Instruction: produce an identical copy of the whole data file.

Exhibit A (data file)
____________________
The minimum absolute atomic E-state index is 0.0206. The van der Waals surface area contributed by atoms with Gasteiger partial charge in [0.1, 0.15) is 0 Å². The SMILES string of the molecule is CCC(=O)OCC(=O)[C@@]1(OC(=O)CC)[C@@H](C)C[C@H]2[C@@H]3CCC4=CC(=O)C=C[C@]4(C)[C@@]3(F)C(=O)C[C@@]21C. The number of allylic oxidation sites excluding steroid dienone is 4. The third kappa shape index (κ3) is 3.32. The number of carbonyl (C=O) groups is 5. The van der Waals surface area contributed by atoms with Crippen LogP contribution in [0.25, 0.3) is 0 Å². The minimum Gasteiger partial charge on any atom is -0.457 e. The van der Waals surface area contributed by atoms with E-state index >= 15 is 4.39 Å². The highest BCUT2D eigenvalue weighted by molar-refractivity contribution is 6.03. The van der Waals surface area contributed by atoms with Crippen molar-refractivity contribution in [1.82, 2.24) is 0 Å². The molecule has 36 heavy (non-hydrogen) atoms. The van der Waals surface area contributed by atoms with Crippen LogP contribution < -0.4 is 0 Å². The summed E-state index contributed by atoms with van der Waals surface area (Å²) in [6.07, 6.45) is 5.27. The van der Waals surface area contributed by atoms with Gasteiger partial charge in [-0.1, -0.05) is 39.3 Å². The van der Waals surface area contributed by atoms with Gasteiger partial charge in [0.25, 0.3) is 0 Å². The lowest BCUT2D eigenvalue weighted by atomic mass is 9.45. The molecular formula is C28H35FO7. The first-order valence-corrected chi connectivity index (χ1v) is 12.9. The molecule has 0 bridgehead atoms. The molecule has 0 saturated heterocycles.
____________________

The minimum absolute atomic E-state index is 0.0206. The van der Waals surface area contributed by atoms with Gasteiger partial charge in [0.1, 0.15) is 0 Å². The SMILES string of the molecule is CCC(=O)OCC(=O)[C@@]1(OC(=O)CC)[C@@H](C)C[C@H]2[C@@H]3CCC4=CC(=O)C=C[C@]4(C)[C@@]3(F)C(=O)C[C@@]21C. The number of allylic oxidation sites excluding steroid dienone is 4. The third kappa shape index (κ3) is 3.32. The number of carbonyl (C=O) groups is 5. The van der Waals surface area contributed by atoms with Crippen LogP contribution in [0.25, 0.3) is 0 Å². The minimum Gasteiger partial charge on any atom is -0.457 e. The van der Waals surface area contributed by atoms with E-state index >= 15 is 4.39 Å². The highest BCUT2D eigenvalue weighted by molar-refractivity contribution is 6.03. The van der Waals surface area contributed by atoms with Crippen molar-refractivity contribution in [1.82, 2.24) is 0 Å². The molecule has 36 heavy (non-hydrogen) atoms. The van der Waals surface area contributed by atoms with Crippen LogP contribution < -0.4 is 0 Å². The summed E-state index contributed by atoms with van der Waals surface area (Å²) in [6.07, 6.45) is 5.27. The van der Waals surface area contributed by atoms with Gasteiger partial charge in [-0.1, -0.05) is 39.3 Å². The van der Waals surface area contributed by atoms with Gasteiger partial charge in [0.25, 0.3) is 0 Å². The lowest BCUT2D eigenvalue weighted by atomic mass is 9.45. The molecular formula is C28H35FO7. The first-order valence-corrected chi connectivity index (χ1v) is 12.9. The molecule has 0 bridgehead atoms. The molecule has 0 saturated heterocycles.